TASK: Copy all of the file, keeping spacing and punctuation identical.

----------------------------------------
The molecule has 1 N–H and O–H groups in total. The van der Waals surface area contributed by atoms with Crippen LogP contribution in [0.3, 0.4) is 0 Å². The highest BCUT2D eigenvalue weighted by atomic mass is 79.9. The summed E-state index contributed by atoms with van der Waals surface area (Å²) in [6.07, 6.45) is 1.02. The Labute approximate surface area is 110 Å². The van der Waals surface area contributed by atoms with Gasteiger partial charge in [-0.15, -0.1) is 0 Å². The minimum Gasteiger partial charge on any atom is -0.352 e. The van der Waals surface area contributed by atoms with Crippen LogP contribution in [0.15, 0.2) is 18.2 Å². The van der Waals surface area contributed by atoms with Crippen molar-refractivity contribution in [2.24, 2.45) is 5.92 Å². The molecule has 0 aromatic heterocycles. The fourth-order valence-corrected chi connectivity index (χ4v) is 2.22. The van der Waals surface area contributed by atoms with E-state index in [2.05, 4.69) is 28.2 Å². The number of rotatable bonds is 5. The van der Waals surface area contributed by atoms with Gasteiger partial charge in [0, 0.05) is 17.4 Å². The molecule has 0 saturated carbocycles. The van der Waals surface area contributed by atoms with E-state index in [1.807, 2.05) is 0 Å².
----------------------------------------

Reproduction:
The molecule has 1 N–H and O–H groups in total. The van der Waals surface area contributed by atoms with Crippen LogP contribution in [0.3, 0.4) is 0 Å². The highest BCUT2D eigenvalue weighted by atomic mass is 79.9. The summed E-state index contributed by atoms with van der Waals surface area (Å²) in [6.07, 6.45) is 1.02. The Labute approximate surface area is 110 Å². The van der Waals surface area contributed by atoms with Gasteiger partial charge in [-0.15, -0.1) is 0 Å². The minimum Gasteiger partial charge on any atom is -0.352 e. The van der Waals surface area contributed by atoms with Crippen LogP contribution in [0.15, 0.2) is 18.2 Å². The van der Waals surface area contributed by atoms with Crippen molar-refractivity contribution in [2.24, 2.45) is 5.92 Å². The molecule has 0 aromatic heterocycles. The fourth-order valence-corrected chi connectivity index (χ4v) is 2.22. The van der Waals surface area contributed by atoms with E-state index in [2.05, 4.69) is 28.2 Å². The number of rotatable bonds is 5. The van der Waals surface area contributed by atoms with Gasteiger partial charge in [0, 0.05) is 17.4 Å². The molecule has 0 saturated carbocycles. The van der Waals surface area contributed by atoms with E-state index in [1.807, 2.05) is 0 Å².